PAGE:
It might be the case that you don’t agree with the Statutory Demand and the amount that your creditor is saying that you owe. If this is the case, then you can go about disputing the Statutory Demand.
If you want to challenge the statutory demand you can apply to the Court to have the statutory demand cancelled – known as Set Aside. You may apply within 18 days to your local County Court to “set aside” the Statutory Demand under the following circumstances:
- There is a dispute regarding the amount of money owed.
- The sum owed is less than £5,000.
- The demand has been issued in error.
- You have the means of paying the debt.
- There is a counterclaim of more than the money owed.
You may have a legal defence to court action being taken against you, such as the creditor being out of time for taking court action – you may need to get advice to see if you’ve got a legal defence.
If you don’t respond to a Statutory Demand
Remember, whether you agree that you owe the money stated in the Statutory Demand or want to dispute it, you still need to reply to the Statutory Demand within 18 or 21 days (the demand itself will state which time period you’ll need to reply in.)
Failure to respond to the demand can result in serious consequences for your business; if they don’t receive a response with 18 or 21 days, your creditor will be allowed to present a petition for bankruptcy against you 21 days after the date of the demand.
You will then have to attend a bankruptcy hearing and find out whether or not you’ll be made bankrupt, at which point your businesses’ assets may be used to recover the debt that you owe. You can find out more about the effects of bankruptcy on your business here.
If you can’t get your debt set aside or don’t respond to the Statutory Demand, then you’ll have to attend a bankruptcy hearing.
You’ll be told when your hearing date is, and it’s essential that if you do receive a hearing date that you attend; this is your last chance to potentially avoid bankruptcy, and not turning up to the hearing is likely to mean that you will end up going bankrupt.
When you oppose the bankruptcy hearing, you should use Form 6, and you have to send it at least five business days before your hearing. In Form 6 you need to show that you have the capability to defend the bankruptcy (these grounds are similar to those required to set aside a Statutory Demand). The most common feasible grounds to defend the bankruptcy include:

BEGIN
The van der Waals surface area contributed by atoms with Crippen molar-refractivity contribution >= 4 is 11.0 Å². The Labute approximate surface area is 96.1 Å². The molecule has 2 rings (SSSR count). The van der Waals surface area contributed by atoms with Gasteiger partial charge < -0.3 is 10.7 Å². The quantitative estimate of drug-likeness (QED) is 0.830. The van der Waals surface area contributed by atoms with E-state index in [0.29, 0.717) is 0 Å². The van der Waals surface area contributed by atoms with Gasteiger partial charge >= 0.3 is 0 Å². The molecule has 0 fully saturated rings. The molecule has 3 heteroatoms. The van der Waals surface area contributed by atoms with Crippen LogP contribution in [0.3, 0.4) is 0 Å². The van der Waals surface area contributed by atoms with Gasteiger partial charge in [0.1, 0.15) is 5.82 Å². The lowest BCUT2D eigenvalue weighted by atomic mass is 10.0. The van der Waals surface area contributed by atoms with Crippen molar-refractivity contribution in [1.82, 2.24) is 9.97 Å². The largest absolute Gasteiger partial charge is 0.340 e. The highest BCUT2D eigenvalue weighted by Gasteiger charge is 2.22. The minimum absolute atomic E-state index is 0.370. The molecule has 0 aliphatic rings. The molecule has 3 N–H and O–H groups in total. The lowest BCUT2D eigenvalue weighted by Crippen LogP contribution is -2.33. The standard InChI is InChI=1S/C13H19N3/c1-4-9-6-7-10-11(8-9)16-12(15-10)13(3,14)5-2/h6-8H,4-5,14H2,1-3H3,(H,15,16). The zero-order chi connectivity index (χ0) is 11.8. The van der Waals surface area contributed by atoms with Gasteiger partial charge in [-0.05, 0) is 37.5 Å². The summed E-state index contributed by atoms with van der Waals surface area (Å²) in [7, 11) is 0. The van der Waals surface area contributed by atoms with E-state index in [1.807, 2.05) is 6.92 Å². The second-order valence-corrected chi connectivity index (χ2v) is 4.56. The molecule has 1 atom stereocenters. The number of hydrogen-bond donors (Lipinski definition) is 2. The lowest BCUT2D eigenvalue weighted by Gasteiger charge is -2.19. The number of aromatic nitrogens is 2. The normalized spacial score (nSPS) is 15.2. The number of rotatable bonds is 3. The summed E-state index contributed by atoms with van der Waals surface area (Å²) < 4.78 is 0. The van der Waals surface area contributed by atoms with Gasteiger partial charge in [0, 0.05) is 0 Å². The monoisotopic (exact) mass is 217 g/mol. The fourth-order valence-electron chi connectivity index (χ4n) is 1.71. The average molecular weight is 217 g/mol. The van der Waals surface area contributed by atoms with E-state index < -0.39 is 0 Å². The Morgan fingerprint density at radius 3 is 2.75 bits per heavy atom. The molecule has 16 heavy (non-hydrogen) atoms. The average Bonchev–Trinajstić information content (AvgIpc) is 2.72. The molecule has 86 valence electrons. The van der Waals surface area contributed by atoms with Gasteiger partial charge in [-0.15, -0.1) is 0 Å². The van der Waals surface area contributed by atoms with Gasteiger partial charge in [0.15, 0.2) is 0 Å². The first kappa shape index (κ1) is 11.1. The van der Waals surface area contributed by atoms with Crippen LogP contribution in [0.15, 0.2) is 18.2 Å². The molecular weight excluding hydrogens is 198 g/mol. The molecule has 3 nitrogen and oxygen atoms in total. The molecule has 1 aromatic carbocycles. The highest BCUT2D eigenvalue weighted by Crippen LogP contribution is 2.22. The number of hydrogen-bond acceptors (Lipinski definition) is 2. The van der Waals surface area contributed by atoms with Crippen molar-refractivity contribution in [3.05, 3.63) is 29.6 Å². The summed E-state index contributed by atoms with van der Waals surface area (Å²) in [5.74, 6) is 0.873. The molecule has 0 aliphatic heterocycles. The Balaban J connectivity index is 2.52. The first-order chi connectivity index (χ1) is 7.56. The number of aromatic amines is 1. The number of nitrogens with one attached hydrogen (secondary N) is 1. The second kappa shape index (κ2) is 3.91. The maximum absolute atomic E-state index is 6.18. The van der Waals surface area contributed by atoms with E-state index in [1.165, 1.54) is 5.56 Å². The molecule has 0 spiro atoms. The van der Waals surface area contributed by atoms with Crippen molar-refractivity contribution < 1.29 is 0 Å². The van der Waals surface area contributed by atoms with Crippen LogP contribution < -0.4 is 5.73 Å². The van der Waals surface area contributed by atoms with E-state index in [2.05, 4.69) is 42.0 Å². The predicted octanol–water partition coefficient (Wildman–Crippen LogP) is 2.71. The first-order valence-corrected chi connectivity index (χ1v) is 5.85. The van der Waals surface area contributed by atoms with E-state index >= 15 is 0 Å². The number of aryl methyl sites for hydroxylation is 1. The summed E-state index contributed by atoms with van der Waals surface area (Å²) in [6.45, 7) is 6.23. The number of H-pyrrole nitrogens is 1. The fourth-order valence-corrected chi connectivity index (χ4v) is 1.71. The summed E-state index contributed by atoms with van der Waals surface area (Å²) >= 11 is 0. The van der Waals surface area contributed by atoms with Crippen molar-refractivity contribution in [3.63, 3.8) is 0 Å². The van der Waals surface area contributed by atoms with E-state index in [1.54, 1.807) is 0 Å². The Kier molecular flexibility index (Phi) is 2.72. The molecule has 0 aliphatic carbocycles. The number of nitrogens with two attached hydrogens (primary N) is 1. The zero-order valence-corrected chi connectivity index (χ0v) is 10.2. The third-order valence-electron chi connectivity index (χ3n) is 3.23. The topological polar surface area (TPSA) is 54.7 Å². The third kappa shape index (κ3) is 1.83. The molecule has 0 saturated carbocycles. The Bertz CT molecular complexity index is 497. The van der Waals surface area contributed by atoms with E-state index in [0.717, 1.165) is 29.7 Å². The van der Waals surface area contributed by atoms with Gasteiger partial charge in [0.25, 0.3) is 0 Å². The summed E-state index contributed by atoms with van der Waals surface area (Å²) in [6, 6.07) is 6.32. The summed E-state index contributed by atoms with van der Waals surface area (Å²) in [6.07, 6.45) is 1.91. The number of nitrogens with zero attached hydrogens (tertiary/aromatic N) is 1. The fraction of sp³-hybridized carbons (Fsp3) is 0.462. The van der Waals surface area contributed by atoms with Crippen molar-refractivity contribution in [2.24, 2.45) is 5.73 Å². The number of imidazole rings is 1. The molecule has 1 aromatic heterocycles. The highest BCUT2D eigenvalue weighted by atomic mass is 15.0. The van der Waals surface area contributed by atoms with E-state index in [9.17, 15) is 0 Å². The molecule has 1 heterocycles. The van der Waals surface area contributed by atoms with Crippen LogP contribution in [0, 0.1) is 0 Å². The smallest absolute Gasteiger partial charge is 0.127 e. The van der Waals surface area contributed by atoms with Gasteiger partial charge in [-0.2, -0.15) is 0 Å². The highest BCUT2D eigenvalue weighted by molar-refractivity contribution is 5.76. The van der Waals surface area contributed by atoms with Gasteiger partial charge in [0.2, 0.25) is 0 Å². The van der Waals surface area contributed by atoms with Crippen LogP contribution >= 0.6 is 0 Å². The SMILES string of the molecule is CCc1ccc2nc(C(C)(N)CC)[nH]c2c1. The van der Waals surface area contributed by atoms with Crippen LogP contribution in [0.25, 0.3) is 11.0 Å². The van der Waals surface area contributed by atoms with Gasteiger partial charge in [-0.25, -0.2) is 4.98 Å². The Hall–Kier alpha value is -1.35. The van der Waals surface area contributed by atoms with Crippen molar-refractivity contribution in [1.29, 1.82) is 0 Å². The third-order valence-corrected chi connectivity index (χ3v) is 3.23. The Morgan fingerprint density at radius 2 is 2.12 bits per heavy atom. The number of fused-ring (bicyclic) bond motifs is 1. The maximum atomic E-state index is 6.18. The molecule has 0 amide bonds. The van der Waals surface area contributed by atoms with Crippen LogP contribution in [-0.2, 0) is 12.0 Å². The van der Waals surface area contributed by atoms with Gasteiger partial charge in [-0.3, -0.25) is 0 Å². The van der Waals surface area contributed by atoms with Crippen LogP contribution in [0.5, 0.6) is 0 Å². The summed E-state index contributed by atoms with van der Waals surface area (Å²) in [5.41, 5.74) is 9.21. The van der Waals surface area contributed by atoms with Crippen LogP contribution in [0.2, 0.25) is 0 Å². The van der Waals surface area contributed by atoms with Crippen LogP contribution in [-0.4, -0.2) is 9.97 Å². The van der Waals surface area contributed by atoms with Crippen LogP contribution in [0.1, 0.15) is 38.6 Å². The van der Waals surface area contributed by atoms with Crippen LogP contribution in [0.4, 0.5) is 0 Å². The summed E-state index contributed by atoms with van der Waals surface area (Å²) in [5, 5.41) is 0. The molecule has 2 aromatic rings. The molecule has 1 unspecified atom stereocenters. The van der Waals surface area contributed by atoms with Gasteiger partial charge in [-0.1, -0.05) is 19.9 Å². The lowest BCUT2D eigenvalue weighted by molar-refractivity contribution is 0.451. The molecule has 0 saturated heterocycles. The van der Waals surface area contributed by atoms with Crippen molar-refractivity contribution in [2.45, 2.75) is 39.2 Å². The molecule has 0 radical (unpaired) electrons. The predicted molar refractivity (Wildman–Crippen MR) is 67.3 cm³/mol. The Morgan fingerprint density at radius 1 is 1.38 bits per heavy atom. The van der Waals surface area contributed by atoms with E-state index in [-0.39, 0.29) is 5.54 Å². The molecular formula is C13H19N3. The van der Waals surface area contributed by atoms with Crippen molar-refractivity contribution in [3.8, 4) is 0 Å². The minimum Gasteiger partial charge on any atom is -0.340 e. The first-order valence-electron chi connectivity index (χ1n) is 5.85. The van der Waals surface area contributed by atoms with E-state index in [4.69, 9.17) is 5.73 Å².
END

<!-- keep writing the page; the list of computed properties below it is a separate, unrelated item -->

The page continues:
- You’ve made a fair, reasonable offer for a payment plan, but your creditor has refused to agree to it.
- You’ve got a county court judgment for the debt that’s payable by installments and you’ve missed no payments on it.
- You’re able to pay off all your debts.
- You dispute some or all of the debt on the Statutory Demand, or you paid the amount you actually owed within 21 days of the Statutory Demand being served to you.
Bankruptcy without a Statutory Demand
It’s possible that you could be made bankrupt without a Statutory Demand being served to you, but you’ll still get plenty of notification before you have to attend a bankruptcy hearing.
Your creditor will need to have a county court judgment or court order awarded against you that they’ve been unable to enforce; if this is the case with your situation, your creditor will be able to make you bankrupt without a Statutory Demand, but they’ll have to notify that this is what they’re planning to do first.
Additionally, your insolvency practitioner can apply to make you bankrupt if you’ve failed an Individual Voluntary Demand (IVA) without sending you a Statutory Demand.
If you’re worried about bankruptcy and would like to see if there are other debt solutions that could prevent you from going bankrupt, why not call our experienced helpline team on 0800 280 2816? Our opening hours are 8am to 8pm, Monday to Friday, and 9am to 3pm on Saturdays.